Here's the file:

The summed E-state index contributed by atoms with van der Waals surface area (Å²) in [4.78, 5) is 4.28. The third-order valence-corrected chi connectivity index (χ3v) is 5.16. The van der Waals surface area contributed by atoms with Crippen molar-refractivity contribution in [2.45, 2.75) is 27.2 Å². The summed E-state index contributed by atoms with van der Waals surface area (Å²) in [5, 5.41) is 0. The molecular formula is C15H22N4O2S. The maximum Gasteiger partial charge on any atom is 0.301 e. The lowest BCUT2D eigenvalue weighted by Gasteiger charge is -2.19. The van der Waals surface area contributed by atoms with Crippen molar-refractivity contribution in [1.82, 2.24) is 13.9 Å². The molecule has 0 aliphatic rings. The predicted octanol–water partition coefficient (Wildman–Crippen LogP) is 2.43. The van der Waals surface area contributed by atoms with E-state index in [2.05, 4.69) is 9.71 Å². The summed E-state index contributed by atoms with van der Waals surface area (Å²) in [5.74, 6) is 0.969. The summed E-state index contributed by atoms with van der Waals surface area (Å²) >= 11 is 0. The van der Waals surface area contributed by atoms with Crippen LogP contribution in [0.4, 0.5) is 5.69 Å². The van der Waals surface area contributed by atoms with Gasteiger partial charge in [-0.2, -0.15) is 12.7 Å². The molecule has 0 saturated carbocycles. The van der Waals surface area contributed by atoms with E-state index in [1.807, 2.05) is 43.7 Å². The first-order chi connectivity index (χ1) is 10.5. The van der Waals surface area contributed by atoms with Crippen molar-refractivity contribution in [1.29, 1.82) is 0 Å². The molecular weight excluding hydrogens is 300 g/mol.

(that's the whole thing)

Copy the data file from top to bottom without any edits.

The summed E-state index contributed by atoms with van der Waals surface area (Å²) in [4.78, 5) is 4.28. The third-order valence-corrected chi connectivity index (χ3v) is 5.16. The van der Waals surface area contributed by atoms with Crippen molar-refractivity contribution in [2.45, 2.75) is 27.2 Å². The summed E-state index contributed by atoms with van der Waals surface area (Å²) in [5, 5.41) is 0. The molecular formula is C15H22N4O2S. The maximum Gasteiger partial charge on any atom is 0.301 e. The lowest BCUT2D eigenvalue weighted by Gasteiger charge is -2.19. The van der Waals surface area contributed by atoms with Crippen molar-refractivity contribution in [1.82, 2.24) is 13.9 Å². The molecule has 0 aliphatic rings. The predicted octanol–water partition coefficient (Wildman–Crippen LogP) is 2.43. The van der Waals surface area contributed by atoms with E-state index in [2.05, 4.69) is 9.71 Å². The summed E-state index contributed by atoms with van der Waals surface area (Å²) in [5.74, 6) is 0.969. The summed E-state index contributed by atoms with van der Waals surface area (Å²) >= 11 is 0. The van der Waals surface area contributed by atoms with Crippen LogP contribution in [0.4, 0.5) is 5.69 Å². The van der Waals surface area contributed by atoms with Gasteiger partial charge in [-0.2, -0.15) is 12.7 Å². The molecule has 0 saturated carbocycles. The van der Waals surface area contributed by atoms with E-state index in [1.807, 2.05) is 43.7 Å². The first-order chi connectivity index (χ1) is 10.5. The van der Waals surface area contributed by atoms with Crippen molar-refractivity contribution in [1.29, 1.82) is 0 Å². The molecular weight excluding hydrogens is 300 g/mol.